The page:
Certain times of the growing season call for certain topics. Neither me nor you really need evidence of this, but still—I look back at articles from years past and know it to be true as often, to the week, I am cooking up an article on the same topic I covered the year before and before and before. This time of year, my articles haven’t lined up to the week, but have instead covered three topics: stalk quality, hot nights, and harvest moisture. These things are actually closely interrelated, so I’m going to try here, in Year 4 (!) to illustrate that to you.
In essence, hot nights cause your corn plants to reallocate sugars, which can cause stalk problems. We’re not exactly victims of a perfect storm for such a situation this year, but given more than our share of cloudy days and hot nights this season, it’s something we need to be on the lookout for. If you would happen to discover that your plants are so affected you might be smart to consider harvesting at a higher moisture content to avoid the loss that can come with further stalk degradation.
Want to know more? Then read on, good friends.
As I mentioned above, we’re well-acquainted with hot nights by now. They’re not ideal for maximum yield as they cause our plants to act in ways that negatively affect grain fill and harvestability. The reallocation of sugars that I mentioned above happens in our plants even in the most perfect of years, but hot nights can cause this reallocation to start earlier than is ideal and that’s when stalk quality can become comprised enough by harvest to cause us some headaches. This situation can be made more vexing by the intrusion of one of the various stalk rots, which find opportunity in weakened stalks.
The practical question is how to know if your plants’ stalk quality is being affected by these conditions. Fortunately, the answer to that question is pretty easy to figure out. Go forth and start push tests. Don’t overcomplicate this very basic test. Just go out into your field and push your corn nice and good until it leans. If the stalks break, you’ve got a problem brewing. If they don’t, then things are well.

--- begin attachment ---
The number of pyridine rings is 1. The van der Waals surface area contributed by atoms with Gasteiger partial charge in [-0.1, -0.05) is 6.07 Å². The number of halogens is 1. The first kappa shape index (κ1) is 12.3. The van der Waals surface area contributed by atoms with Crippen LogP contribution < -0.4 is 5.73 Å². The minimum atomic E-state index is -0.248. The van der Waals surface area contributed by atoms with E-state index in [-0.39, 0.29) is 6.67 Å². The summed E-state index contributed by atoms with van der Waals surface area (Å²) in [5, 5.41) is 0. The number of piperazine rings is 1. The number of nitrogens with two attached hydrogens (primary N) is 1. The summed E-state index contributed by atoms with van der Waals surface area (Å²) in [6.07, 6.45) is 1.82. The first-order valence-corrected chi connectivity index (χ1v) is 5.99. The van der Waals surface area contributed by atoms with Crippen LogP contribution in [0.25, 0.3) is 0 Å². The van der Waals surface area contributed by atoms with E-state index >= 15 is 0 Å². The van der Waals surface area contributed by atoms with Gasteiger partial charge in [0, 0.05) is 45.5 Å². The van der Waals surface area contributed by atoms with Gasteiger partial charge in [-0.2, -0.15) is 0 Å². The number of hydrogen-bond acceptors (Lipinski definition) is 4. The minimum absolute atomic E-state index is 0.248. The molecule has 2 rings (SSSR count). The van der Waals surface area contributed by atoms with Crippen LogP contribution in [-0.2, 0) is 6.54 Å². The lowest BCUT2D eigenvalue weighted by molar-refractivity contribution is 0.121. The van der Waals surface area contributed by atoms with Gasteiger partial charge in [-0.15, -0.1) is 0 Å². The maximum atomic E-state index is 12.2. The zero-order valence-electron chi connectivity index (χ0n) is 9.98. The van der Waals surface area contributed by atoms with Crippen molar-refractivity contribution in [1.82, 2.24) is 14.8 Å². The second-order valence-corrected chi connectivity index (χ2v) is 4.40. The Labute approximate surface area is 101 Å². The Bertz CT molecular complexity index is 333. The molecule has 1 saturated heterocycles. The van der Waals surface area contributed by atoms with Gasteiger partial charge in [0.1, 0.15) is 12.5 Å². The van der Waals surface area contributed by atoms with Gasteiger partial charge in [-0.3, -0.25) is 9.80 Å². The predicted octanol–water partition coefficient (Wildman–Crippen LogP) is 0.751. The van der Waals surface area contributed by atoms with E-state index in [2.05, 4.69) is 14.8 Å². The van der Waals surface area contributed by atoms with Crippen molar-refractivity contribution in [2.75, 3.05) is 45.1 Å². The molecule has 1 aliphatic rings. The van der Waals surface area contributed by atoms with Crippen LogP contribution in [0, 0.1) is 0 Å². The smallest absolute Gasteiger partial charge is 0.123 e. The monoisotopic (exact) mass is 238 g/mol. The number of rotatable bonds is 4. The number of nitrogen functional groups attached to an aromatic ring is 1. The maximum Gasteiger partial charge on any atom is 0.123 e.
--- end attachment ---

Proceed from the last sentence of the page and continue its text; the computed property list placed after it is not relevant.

If your corn plants don’t break under such a test, you should go ahead with your current plans for harvest. If they do break, I’d encourage you to consider harvesting at a higher moisture than you might have in mind. I know—you’re concerned about drying costs. That’s right and well and you should talk to your FSA about that. But as you do that, have a little math in your pocket to help you make the right decision.
The idea behind harvesting at a higher moisture is that you’ll harvest early and thus circumvent the loss that comes with poor stalk quality. This is about optimizing yield.
Experience, research, and observation tell us that losing just one3/4 pound ear per 1/1000 acre—which is one ear per 174 feet of row, or one ear per 22 feet (with an eight row cornhead), or one ear per 14.5 feet (with a twelve row cornhead)—causes a one bushel per acre yield loss. None of those are extraordinary or unrealistic numbers, and the probability of such an occurrence happening is much higher with downed corn. So basically, poor stalk quality will affect your yield. And/or it will cost you in operating costs as you slow your combine speed by about 25% to compensate for the difficulty—an extra expense of $12.50 per acre in harvest costs.
But still, you might be saying, drying costs… I won’t go into it all here, because I’m past my word limit as is, but corn does dry naturally. I can’t tell you that the conditions will be ideal, but if they are, it dries naturally by about 3% per week. (If you would like to hear more about this all—convectionary heat and evaporative cooling and such—just give me a call and I’ll happily yak your ear off for 45 minutes.) Given this, if you can time it so that your average moisture content between your first bushel and last is about 18.5%, drying costs will be minimal to null. Like I said, talk to your FSA.
To wrap us back to where we began, knowing how our hot nights have affected your stalk quality allows you to be surgical about harvest so that you can optimize your yield and minimize your loss. This is about good decision making rather than convenience to help you finish off as best as possible the hard work you put in this season. Harvest smart.